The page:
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The original item was published from 10/22/2020 10:13:25 AM to 12/5/2020 5:00:06 PM.

News Flash

District Attorney

Posted on: October 22, 2020

[ARCHIVED] Local Officials, Feds: ‘Free and Fair Election’ On Tap for Lancaster County


The election process in Lancaster County will be fair and efficient, and those involved in voter intimidation crimes or violent civil unrest will be prosecuted.

Those were the messages relayed Monday morning when local and federal officials gathered in Manheim to discussed voter process and law-enforcement plans for the upcoming Election Day.

“We are making sure to do everything possible to have a free and fair election,” U.S. Attorney for the Eastern District of Pennsylvania William McSwain said at a gathering that included Lancaster County District Attorney Heather Adams and Commissioners Josh Parsons and Ray D’Agostino. “We want people to be confident in the election process and be confident in the results of the election.”

U.S. Attorney McSwain said federal authorities work in conjunction with local law enforcement to combat voter fraud, cyber crimes and any violent forms of protest or civil unrest.

District Attorney Adams said she is dedicating all resources to protect voters, the process, and the community from acts of violent unrest.

“We are very aware that the rhetoric surrounding the current general election has raised concerns over possible fraud and disturbances at polling places,” DA Adams said. “Anyone acting in any way to threaten or intimidate voters will be dealt with.”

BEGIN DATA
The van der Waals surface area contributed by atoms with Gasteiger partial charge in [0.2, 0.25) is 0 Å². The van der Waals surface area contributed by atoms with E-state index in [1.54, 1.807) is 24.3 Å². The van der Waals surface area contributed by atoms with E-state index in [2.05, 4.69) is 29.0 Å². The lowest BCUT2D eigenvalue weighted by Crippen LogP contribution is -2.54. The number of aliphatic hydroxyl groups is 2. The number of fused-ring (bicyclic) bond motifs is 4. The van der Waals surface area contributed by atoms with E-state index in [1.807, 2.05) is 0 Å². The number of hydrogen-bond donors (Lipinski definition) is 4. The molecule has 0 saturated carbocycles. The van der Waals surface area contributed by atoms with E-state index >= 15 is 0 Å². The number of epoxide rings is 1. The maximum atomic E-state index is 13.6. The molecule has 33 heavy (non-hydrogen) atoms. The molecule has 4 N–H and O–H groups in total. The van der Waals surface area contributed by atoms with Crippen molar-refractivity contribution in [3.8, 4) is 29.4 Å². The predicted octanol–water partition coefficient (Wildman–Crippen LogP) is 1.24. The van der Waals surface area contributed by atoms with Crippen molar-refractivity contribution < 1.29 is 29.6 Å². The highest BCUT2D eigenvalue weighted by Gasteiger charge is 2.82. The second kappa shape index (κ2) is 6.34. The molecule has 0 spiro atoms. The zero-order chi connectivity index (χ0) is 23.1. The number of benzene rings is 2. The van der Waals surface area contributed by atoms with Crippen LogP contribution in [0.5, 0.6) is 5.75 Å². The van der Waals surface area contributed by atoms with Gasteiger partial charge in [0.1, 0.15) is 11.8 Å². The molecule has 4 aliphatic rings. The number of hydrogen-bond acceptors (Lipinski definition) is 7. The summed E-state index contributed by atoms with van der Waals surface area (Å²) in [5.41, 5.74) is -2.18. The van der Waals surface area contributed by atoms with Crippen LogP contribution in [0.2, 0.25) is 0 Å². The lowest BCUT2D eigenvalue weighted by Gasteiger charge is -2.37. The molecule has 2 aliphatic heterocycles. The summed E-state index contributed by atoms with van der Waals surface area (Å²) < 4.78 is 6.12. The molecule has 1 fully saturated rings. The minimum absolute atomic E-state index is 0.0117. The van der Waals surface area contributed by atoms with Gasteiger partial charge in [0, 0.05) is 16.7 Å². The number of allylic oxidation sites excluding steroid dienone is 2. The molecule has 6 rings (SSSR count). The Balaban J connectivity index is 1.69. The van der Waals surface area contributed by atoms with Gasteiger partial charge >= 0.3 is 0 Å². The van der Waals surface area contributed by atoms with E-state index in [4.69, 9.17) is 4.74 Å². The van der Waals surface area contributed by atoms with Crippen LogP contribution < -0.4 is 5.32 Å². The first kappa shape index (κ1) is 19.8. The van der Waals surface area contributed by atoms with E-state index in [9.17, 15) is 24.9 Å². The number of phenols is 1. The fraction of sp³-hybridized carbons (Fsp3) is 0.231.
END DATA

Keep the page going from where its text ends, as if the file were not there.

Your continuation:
Constables will be on the “front lines” at polling places, and will call on police for reinforcement as needed, Commissioner D’Agostino said.

As for the ballots, they will be physically secured – by the Lancaster County Sheriff’s Office – as they are transferred to the Lancaster County Convention Center for counting and processing once the polls close.

The tremendous number of mail-in ballots is expected to make this the “most challenging election we have ever had,” Commissioner Parsons said.

Commissioner D’Agostino said 120,000 mail-in ballot applications are expected – maybe more. He ensured that staff will be ready and able to handle the workload.

As for law enforcement’s proactive role, U.S. Attorney McSwain outlined three categories of crimes connected to the election:

- Cyber crimes, such as campaign interference, is typically perpetrated overseas in Russia, China and Iran, U.S. Attorney McSwain said. (U.S. Attorney McSwain said “hacking” of the election/voting “has not happened” and “will not happen.”)

- Fraud-related crimes, such as buying votes, ballot stuffing, and impersonation of voters.

- Violent acts of civil unrest. 

“Protest is fine... It is part of the fabric of our society,” U.S. Attorney McSwain said. “But we draw the line at violence.”

“If you burn (something), attack police, we are going to crack down on you as hard as we can.”

Election complaints can be made HERE or to 1-887-VOTESPA.

MEDIA CONTACT: Brett A. Hambright, 717-295-2041;; Twitter: @BrettHambright

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